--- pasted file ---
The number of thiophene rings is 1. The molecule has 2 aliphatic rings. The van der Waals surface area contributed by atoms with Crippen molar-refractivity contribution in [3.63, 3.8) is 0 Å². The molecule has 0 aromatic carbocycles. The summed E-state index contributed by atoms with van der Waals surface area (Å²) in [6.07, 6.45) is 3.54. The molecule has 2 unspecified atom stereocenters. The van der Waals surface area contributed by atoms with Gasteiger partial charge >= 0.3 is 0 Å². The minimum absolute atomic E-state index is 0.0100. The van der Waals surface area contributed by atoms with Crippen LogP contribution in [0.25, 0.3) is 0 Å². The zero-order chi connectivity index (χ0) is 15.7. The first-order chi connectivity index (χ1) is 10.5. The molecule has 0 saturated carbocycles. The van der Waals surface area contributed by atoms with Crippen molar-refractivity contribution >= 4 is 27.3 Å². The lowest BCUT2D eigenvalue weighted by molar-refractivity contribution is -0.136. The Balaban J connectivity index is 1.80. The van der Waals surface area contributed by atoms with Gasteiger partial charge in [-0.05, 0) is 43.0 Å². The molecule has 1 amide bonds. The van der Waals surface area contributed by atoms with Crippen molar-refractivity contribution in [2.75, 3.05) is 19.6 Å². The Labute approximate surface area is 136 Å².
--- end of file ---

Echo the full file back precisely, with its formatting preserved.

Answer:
The number of thiophene rings is 1. The molecule has 2 aliphatic rings. The van der Waals surface area contributed by atoms with Crippen molar-refractivity contribution in [3.63, 3.8) is 0 Å². The molecule has 0 aromatic carbocycles. The summed E-state index contributed by atoms with van der Waals surface area (Å²) in [6.07, 6.45) is 3.54. The molecule has 2 unspecified atom stereocenters. The van der Waals surface area contributed by atoms with Gasteiger partial charge >= 0.3 is 0 Å². The minimum absolute atomic E-state index is 0.0100. The van der Waals surface area contributed by atoms with Crippen LogP contribution in [0.25, 0.3) is 0 Å². The zero-order chi connectivity index (χ0) is 15.7. The first-order chi connectivity index (χ1) is 10.5. The molecule has 0 saturated carbocycles. The van der Waals surface area contributed by atoms with Crippen molar-refractivity contribution >= 4 is 27.3 Å². The lowest BCUT2D eigenvalue weighted by molar-refractivity contribution is -0.136. The Balaban J connectivity index is 1.80. The van der Waals surface area contributed by atoms with Gasteiger partial charge in [-0.05, 0) is 43.0 Å². The molecule has 1 amide bonds. The van der Waals surface area contributed by atoms with Crippen molar-refractivity contribution in [2.75, 3.05) is 19.6 Å². The Labute approximate surface area is 136 Å².